Among Adventist preachers and academics, John Brunt is practically legendary for the simplicity and depth that somehow come together, week after week, in his preaching.
Brunt trained for New Testament scholarship at Emory University and is a graduate of both La Sierra University and the Seminary at Andrews. But after 31 years of academic life (he taught and served as academic dean at Walla Walla University), he came home to the pastorate, where his working life began.
Brunt has been senior pastor of the Azure Hills Seventh-day Adventist Church, near Loma Linda, CA, for the past 12 years. Along with a team of seven associates (“amazing, creative, dedicated…would be the envy of any senior pastor”) he ministers to some 2,300 members. They come from over 50 countries, many of them second-generation immigrants who grew up in ethnicity-specific congregations. The church has Sabbath school classes in Spanish, Portuguese and Indonesia as well as English. Weekly attendance is about 1,450.
Many younger families belong. The Adventurer Club, for children four to nine years old, is more than 200 strong; the church Vacation Bible School draws about 350. The congregation’s vigorous children’s ministry has for the past two years held a “VBS-like ‘block party’” in in a poorer area nearby that has drawn “over 200 non-Adventist community children.”
Now “well past” retirement age, Brunt enjoys his work too much to leave it. “So far I am just have too much fun,” he says, although he assures his wife, Ione, that “we will move closer to the grandchildren before they are grown.”
He has written numerous books, including A Day for Healing: The Meaning of Jesus’ Sabbath Miracles, Now and Not Yet, a reflection biblical eschatology, and Romans: Mercy for All.
Here is his perspective on the work of the pastor:
Question: You lead an Adventist congregation. What is it that, as a leader, you hope to achieve?
Answer: First I would quibble with the term “leader.” The Greek word for leader (archōn) is used in the New Testament for Jewish religious leaders, Gentile political leaders, cosmic forces, and for Jesus, but never for Christian ministers. They are servants, slaves, shepherds, care givers and elders. My goal in ministry is to serve by sharing a biblical vision of people joined together in commitment to Jesus Christ and to each other and helping people form a community that reveals the way of Jesus to the world, does his work in the world, and truly becomes his body on earth. This community begins now to anticipate life in the coming kingdom as we work and worship. I want to help create an atmosphere where people can flourish in this commitment.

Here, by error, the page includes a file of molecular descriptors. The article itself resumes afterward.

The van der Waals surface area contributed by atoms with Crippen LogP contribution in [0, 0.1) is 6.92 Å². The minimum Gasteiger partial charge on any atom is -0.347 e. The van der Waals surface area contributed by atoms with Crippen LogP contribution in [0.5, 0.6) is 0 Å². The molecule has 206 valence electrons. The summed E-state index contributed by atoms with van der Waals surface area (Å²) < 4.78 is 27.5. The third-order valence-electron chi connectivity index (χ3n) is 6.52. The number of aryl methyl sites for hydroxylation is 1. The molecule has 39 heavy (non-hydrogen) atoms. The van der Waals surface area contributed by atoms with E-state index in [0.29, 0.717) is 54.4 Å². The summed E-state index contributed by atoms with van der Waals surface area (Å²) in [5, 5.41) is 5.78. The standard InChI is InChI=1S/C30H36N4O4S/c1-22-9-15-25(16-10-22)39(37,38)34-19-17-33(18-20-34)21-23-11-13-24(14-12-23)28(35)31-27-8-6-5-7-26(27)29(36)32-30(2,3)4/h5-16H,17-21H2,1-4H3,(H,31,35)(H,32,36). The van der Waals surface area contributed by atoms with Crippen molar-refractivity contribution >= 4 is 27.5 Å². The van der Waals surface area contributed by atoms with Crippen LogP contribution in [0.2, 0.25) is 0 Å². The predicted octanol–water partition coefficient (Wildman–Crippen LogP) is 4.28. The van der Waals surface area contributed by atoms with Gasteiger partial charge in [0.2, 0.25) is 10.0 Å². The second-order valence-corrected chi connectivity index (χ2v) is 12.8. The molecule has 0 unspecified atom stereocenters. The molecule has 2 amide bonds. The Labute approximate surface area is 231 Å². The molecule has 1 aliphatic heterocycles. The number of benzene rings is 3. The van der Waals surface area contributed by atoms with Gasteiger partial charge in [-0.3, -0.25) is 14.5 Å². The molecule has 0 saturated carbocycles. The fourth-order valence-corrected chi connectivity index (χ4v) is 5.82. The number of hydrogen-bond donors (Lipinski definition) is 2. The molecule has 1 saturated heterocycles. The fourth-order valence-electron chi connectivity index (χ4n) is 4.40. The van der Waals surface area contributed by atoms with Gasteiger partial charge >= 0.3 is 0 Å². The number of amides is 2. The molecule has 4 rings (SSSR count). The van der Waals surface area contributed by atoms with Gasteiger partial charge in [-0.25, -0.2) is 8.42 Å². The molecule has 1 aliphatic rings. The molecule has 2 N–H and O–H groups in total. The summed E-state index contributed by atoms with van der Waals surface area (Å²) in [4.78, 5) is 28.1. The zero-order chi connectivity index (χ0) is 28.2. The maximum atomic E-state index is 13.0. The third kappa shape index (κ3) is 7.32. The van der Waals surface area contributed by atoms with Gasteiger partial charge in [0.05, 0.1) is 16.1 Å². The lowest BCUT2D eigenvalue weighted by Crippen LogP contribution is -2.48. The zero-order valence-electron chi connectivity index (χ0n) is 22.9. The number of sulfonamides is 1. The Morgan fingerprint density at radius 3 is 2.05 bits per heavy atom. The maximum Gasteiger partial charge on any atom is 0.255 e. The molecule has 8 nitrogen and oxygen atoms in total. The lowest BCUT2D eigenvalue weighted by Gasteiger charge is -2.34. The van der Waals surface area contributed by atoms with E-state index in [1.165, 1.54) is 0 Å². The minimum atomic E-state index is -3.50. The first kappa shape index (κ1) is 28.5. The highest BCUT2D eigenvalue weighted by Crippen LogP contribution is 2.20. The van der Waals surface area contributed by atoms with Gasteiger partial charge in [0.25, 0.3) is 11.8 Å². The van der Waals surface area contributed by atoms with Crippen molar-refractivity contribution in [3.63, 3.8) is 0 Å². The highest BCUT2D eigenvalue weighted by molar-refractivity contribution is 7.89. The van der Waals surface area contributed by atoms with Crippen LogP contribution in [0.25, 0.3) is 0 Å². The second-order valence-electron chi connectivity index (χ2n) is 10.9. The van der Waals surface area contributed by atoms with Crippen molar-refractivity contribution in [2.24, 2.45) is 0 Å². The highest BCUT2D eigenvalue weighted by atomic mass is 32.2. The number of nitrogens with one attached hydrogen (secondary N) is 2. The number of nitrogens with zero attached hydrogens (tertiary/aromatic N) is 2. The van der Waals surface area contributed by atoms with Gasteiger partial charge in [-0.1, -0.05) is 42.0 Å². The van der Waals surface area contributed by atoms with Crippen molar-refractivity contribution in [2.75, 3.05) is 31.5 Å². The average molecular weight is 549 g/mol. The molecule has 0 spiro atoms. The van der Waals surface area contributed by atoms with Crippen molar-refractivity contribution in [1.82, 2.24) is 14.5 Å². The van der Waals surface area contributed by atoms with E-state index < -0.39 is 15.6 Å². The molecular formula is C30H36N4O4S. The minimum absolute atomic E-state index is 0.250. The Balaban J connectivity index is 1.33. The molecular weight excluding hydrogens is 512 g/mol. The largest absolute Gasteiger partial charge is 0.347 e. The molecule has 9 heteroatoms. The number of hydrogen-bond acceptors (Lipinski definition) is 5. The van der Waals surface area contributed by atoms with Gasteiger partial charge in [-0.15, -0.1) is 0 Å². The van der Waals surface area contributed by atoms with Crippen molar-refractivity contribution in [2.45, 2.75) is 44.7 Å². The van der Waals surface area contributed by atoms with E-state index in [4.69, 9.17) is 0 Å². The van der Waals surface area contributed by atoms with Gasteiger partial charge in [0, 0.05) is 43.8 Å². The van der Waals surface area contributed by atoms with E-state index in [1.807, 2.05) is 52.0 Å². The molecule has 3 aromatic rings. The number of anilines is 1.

Question: Thoughtful members really appreciate a compelling—ideally, an insightful—sermon. If there were one key to rising above mediocrity in preaching, what do you think it is?
Answer: My goal in preaching is to listen so carefully to the text of Scripture that I can share the voice of the author and make that voice live again by becoming relevant and alive in our culture today. I want every sermon to be biblically sound, grace or gospel oriented, alive and clear. I am not a religious pundit, but a spokesperson for the biblical author. But I also know that this message has to come alive through stories that speak to life in our age. I also find it important to have the message in mind so that I can look the congregation in the eye and not use notes.
Question: What is the most important factor in your own sermon preparation? How does it relate to both the substance and the delivery of your sermons?
Answer: Listening to the text and listening to the people are the two most important elements in sermon preparation. For me, listening to the text means trying to understand its literary and historical context as well as reading it in the original language. Listening to the people means being with the congregation and reading widely to understand people today.
Question: Your congregation has many members. How is it possible for you to connect with your members so they actually see as a pastor and not simply as a Sabbath morning preacher?
Answer: The simple answer is to know when to show up. I try to be there for important congregational activities from Adventurers to adults. I seldom can stay for the whole event, but at least I come for part of the activity. And although I do no systematic visiting of the entire congregation, I try to show up to pray with people before surgeries and be present when there is a death or serious illness. I also phone every member on their birthday. With 2300 members that makes for about seven phone calls a day. If the member isn’t home I leave a message on the machine. I have been amazed at how appreciative members have been of these calls.
Question: How do you pay attention both to evangelism and also to the care and keeping of your current members?
Answer: I still struggle with this. We have been quite disappointed with the results of the traditional evangelistic programs we have held. Our goal is to make the fellowship of the community a magnet that draws people. Of course, for this to happen members have to be willing to invite others to share in what goes on in the community. We have a long way to go, but friends inviting friends to share in the various social and spiritual activities of the church has been the most fruitful form of evangelism.
This is a companion discussion topic for the original entry at http://spectrummagazine.org/node/6099